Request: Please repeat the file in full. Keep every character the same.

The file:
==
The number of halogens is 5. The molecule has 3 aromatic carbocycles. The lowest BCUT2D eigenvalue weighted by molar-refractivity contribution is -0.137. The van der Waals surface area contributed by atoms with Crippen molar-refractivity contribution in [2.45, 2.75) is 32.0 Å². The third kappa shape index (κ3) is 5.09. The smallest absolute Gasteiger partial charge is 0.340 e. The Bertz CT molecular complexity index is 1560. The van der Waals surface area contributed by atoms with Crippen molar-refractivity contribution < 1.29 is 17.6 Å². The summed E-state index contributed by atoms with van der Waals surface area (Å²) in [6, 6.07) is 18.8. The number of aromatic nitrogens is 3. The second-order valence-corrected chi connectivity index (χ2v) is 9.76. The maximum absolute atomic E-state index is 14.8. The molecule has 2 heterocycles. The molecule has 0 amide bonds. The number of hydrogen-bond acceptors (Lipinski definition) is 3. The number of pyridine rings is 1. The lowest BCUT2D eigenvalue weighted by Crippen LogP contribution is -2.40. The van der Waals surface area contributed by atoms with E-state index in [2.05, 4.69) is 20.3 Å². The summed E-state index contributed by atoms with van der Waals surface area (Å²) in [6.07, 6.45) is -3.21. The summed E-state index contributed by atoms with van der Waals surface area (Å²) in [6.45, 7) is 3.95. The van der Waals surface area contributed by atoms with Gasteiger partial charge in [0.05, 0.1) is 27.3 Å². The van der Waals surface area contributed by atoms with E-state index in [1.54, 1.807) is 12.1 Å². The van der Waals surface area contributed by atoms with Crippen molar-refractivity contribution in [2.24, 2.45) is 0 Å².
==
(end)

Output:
The number of halogens is 5. The molecule has 3 aromatic carbocycles. The lowest BCUT2D eigenvalue weighted by molar-refractivity contribution is -0.137. The van der Waals surface area contributed by atoms with Crippen molar-refractivity contribution in [2.45, 2.75) is 32.0 Å². The third kappa shape index (κ3) is 5.09. The smallest absolute Gasteiger partial charge is 0.340 e. The Bertz CT molecular complexity index is 1560. The van der Waals surface area contributed by atoms with Crippen molar-refractivity contribution < 1.29 is 17.6 Å². The summed E-state index contributed by atoms with van der Waals surface area (Å²) in [6, 6.07) is 18.8. The number of aromatic nitrogens is 3. The second-order valence-corrected chi connectivity index (χ2v) is 9.76. The maximum absolute atomic E-state index is 14.8. The molecule has 2 heterocycles. The molecule has 0 amide bonds. The number of hydrogen-bond acceptors (Lipinski definition) is 3. The number of pyridine rings is 1. The lowest BCUT2D eigenvalue weighted by Crippen LogP contribution is -2.40. The van der Waals surface area contributed by atoms with E-state index in [2.05, 4.69) is 20.3 Å². The summed E-state index contributed by atoms with van der Waals surface area (Å²) in [6.07, 6.45) is -3.21. The summed E-state index contributed by atoms with van der Waals surface area (Å²) in [6.45, 7) is 3.95. The van der Waals surface area contributed by atoms with Gasteiger partial charge in [0.05, 0.1) is 27.3 Å². The van der Waals surface area contributed by atoms with E-state index in [1.54, 1.807) is 12.1 Å². The van der Waals surface area contributed by atoms with Crippen molar-refractivity contribution in [2.24, 2.45) is 0 Å².